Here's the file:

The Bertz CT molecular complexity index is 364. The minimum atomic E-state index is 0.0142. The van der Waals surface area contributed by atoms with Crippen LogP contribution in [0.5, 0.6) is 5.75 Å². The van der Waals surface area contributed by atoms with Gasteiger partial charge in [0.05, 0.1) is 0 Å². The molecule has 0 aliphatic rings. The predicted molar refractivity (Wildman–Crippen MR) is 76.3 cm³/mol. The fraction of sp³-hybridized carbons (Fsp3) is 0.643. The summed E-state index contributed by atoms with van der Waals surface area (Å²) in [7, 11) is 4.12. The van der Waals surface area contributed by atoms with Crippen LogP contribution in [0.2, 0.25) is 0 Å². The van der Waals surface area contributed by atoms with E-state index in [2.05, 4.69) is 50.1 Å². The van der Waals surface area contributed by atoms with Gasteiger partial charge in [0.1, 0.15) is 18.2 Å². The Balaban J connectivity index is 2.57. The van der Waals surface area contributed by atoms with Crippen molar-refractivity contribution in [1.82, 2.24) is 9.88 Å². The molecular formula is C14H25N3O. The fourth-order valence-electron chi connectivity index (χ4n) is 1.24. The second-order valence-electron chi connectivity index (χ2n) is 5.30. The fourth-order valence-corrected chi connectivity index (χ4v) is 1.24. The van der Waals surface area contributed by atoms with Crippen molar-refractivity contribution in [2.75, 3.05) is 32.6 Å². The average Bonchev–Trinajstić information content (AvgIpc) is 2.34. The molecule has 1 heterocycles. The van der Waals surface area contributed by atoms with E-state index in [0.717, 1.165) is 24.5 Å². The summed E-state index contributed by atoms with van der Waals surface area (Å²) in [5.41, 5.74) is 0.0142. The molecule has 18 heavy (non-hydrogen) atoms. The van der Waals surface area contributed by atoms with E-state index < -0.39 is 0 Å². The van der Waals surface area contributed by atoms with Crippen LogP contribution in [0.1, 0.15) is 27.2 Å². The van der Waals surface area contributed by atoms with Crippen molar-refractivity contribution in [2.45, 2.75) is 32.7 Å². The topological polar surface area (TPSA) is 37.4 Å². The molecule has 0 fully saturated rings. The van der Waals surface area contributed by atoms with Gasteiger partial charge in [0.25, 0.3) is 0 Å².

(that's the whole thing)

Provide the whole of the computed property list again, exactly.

The Bertz CT molecular complexity index is 364. The minimum atomic E-state index is 0.0142. The van der Waals surface area contributed by atoms with Crippen LogP contribution in [0.5, 0.6) is 5.75 Å². The van der Waals surface area contributed by atoms with Gasteiger partial charge in [0.05, 0.1) is 0 Å². The molecule has 0 aliphatic rings. The predicted molar refractivity (Wildman–Crippen MR) is 76.3 cm³/mol. The fraction of sp³-hybridized carbons (Fsp3) is 0.643. The summed E-state index contributed by atoms with van der Waals surface area (Å²) in [7, 11) is 4.12. The van der Waals surface area contributed by atoms with Crippen LogP contribution in [0.2, 0.25) is 0 Å². The van der Waals surface area contributed by atoms with E-state index in [2.05, 4.69) is 50.1 Å². The van der Waals surface area contributed by atoms with Gasteiger partial charge in [0.1, 0.15) is 18.2 Å². The Balaban J connectivity index is 2.57. The van der Waals surface area contributed by atoms with Crippen molar-refractivity contribution in [1.82, 2.24) is 9.88 Å². The molecular formula is C14H25N3O. The fourth-order valence-electron chi connectivity index (χ4n) is 1.24. The second-order valence-electron chi connectivity index (χ2n) is 5.30. The fourth-order valence-corrected chi connectivity index (χ4v) is 1.24. The van der Waals surface area contributed by atoms with Crippen molar-refractivity contribution in [2.75, 3.05) is 32.6 Å². The average Bonchev–Trinajstić information content (AvgIpc) is 2.34. The molecule has 1 heterocycles. The van der Waals surface area contributed by atoms with E-state index in [0.717, 1.165) is 24.5 Å². The summed E-state index contributed by atoms with van der Waals surface area (Å²) in [5.41, 5.74) is 0.0142. The molecule has 18 heavy (non-hydrogen) atoms. The van der Waals surface area contributed by atoms with E-state index < -0.39 is 0 Å². The van der Waals surface area contributed by atoms with Crippen LogP contribution in [0.1, 0.15) is 27.2 Å². The van der Waals surface area contributed by atoms with Crippen molar-refractivity contribution in [2.45, 2.75) is 32.7 Å². The topological polar surface area (TPSA) is 37.4 Å². The molecule has 0 fully saturated rings. The van der Waals surface area contributed by atoms with Gasteiger partial charge in [0.25, 0.3) is 0 Å².